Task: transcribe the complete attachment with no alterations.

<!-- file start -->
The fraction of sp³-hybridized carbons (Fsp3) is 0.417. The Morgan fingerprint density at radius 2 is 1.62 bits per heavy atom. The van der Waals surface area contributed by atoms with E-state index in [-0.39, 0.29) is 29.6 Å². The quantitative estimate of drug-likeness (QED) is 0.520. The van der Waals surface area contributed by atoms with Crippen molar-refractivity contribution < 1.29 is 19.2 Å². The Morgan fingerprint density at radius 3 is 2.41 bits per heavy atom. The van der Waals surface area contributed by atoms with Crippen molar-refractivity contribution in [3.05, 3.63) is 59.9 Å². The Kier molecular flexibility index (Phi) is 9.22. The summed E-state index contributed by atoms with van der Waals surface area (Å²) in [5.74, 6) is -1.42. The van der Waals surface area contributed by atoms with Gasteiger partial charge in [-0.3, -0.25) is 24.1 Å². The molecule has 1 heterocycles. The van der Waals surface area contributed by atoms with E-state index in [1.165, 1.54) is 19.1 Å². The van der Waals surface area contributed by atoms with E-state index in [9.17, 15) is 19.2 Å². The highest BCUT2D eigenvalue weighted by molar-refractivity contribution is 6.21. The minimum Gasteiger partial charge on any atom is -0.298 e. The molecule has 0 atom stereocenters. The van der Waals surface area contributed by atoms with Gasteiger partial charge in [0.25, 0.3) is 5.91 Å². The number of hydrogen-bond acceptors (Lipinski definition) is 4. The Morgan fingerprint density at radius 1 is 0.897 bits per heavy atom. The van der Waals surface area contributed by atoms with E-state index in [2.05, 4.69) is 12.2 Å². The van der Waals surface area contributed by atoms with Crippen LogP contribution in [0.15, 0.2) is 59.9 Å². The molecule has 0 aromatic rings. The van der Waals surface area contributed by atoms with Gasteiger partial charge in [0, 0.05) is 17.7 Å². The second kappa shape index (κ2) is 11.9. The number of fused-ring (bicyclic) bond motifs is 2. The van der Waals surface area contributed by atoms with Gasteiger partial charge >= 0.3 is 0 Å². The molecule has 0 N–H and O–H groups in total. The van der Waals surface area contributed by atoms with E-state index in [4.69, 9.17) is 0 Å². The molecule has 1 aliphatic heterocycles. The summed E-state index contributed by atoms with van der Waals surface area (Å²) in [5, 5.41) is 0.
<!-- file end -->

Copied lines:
The fraction of sp³-hybridized carbons (Fsp3) is 0.417. The Morgan fingerprint density at radius 2 is 1.62 bits per heavy atom. The van der Waals surface area contributed by atoms with E-state index in [-0.39, 0.29) is 29.6 Å². The quantitative estimate of drug-likeness (QED) is 0.520. The van der Waals surface area contributed by atoms with Crippen molar-refractivity contribution < 1.29 is 19.2 Å². The Morgan fingerprint density at radius 3 is 2.41 bits per heavy atom. The van der Waals surface area contributed by atoms with Crippen molar-refractivity contribution in [3.05, 3.63) is 59.9 Å². The Kier molecular flexibility index (Phi) is 9.22. The summed E-state index contributed by atoms with van der Waals surface area (Å²) in [5.74, 6) is -1.42. The van der Waals surface area contributed by atoms with Gasteiger partial charge in [-0.3, -0.25) is 24.1 Å². The molecule has 1 heterocycles. The van der Waals surface area contributed by atoms with E-state index in [1.165, 1.54) is 19.1 Å². The van der Waals surface area contributed by atoms with E-state index in [9.17, 15) is 19.2 Å². The highest BCUT2D eigenvalue weighted by molar-refractivity contribution is 6.21. The minimum Gasteiger partial charge on any atom is -0.298 e. The molecule has 0 atom stereocenters. The van der Waals surface area contributed by atoms with Gasteiger partial charge in [0.25, 0.3) is 5.91 Å². The number of hydrogen-bond acceptors (Lipinski definition) is 4. The Morgan fingerprint density at radius 1 is 0.897 bits per heavy atom. The van der Waals surface area contributed by atoms with E-state index in [2.05, 4.69) is 12.2 Å². The van der Waals surface area contributed by atoms with Crippen LogP contribution in [0.15, 0.2) is 59.9 Å². The molecule has 0 aromatic rings. The van der Waals surface area contributed by atoms with Gasteiger partial charge in [0, 0.05) is 17.7 Å². The second kappa shape index (κ2) is 11.9. The number of fused-ring (bicyclic) bond motifs is 2. The van der Waals surface area contributed by atoms with Gasteiger partial charge >= 0.3 is 0 Å². The molecule has 0 N–H and O–H groups in total. The van der Waals surface area contributed by atoms with E-state index in [4.69, 9.17) is 0 Å². The molecule has 1 aliphatic heterocycles. The summed E-state index contributed by atoms with van der Waals surface area (Å²) in [5, 5.41) is 0.